Table 2. PET/CT patients with discovered cancer diagnosed during the initial management of IE <90 days.
Figure 2. PET/CT and colorectal cancer. A 60-year-old man was admitted for Streptococcus gallolyticus; the PET/CT showed an intense hypermetabolic focus in the cecum, suggesting a colorectal cancer. A colorectal adenocarcinoma was diagnosed after colonoscopy.
In the IE without cancer group, PET/CT was performed in 415/680 patients (60%) (Figure 1). In 2 cases, PET/CT showed colonic focus with a final diagnosis of benign tumor by histology after colonoscopy. In the IE and cancer groups, PET/CT was performed in 36/59 patients (61%) during the first 3 months of IE follow-up. Two patients with IE and cancer had a negative PET/CT (a colonic cancer and a bladder cancer). As for colorectal cancer (confirmed by colonoscopy), PET/CT had a sensitivity of 94% and identified a colonic focus in 17/18 cases. PET/CT had a sensitivity of 100% (7/7) in lung cancer and suggested cancer in all lymphoma, melanoma, ovarian, throat, cerebral, and prostatic cancers. A bladder cancer could be identified by PET/CT in one case (1/2) because of the presence of metastasis.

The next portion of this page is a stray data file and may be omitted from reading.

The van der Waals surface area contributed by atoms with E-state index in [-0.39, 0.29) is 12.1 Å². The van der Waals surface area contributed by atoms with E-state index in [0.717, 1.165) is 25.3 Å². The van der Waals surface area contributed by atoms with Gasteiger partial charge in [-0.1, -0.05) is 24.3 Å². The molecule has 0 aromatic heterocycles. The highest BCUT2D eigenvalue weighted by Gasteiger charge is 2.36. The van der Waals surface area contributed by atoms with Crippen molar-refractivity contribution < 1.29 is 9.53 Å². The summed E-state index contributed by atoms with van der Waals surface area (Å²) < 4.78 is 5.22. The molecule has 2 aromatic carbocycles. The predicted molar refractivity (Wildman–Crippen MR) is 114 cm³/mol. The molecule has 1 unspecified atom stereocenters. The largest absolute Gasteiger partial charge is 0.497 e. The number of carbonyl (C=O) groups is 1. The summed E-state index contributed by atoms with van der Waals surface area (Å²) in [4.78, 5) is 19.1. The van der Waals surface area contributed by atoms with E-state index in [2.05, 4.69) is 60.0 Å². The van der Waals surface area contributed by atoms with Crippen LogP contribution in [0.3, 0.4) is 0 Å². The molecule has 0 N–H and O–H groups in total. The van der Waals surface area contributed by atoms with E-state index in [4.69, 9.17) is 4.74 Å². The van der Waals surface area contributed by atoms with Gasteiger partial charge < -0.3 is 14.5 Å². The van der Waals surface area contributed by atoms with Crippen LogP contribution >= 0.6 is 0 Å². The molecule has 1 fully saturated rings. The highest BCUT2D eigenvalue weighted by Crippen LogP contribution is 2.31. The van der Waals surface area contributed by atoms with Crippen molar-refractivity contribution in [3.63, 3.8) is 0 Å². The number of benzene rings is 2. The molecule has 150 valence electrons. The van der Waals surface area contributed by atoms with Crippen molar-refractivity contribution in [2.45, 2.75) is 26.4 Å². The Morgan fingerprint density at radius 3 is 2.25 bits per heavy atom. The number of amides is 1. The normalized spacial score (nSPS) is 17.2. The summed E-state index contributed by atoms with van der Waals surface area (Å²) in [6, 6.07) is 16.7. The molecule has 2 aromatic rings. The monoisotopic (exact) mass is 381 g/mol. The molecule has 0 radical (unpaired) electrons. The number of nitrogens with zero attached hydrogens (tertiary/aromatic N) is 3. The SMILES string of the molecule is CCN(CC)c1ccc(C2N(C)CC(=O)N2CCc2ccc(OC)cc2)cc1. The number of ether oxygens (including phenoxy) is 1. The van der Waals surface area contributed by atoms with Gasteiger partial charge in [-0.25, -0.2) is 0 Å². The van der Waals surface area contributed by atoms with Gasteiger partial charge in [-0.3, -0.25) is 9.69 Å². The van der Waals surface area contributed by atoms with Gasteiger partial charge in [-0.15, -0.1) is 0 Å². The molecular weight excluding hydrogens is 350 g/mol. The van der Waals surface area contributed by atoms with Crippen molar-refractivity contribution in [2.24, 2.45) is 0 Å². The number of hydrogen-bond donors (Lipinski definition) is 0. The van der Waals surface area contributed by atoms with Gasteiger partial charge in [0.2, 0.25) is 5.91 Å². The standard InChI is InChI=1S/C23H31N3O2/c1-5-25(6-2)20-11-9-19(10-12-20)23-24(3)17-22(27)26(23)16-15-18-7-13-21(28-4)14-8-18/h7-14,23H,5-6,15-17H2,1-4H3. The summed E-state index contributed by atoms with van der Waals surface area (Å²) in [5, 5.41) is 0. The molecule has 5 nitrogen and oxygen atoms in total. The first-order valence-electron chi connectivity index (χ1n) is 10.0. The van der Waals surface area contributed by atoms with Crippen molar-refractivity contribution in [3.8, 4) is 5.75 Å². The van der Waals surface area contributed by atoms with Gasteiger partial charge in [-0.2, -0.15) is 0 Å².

In the 59 patients whose cancer was diagnosed during the hospitalization, the most frequently found microorganism was S. gallolyticus (11/59, 18.6%), Streptococcus viridans (9/56, 15.3%), E. faecalis (7/59, 11.9%), S. aureus (6/59, 10.2%), and coagulase-negative Staphylococcus (3/59, 5.1%) (Table 3). Blood culture remained negative in 19/59 patients (32.2%); four cases were associated with colorectal cancer. PET/CT was performed in 2/4 and suggested colonic cancer in both cases. A significant association was found between colorectal cancer and S. gallolyticus sand/or E. faecalis IE 12/26 vs. 6/33 for other cancers [p = 0.025, OR = 3.86 (1.19–12.47)]. The etiology of IE in other cancers did not show any significant association.
Table 3. Microorganism identified in blood cultures according to the cancer diagnosed in the 59 patients diagnosed during the initial hospitalization (30–90 days) of IE management.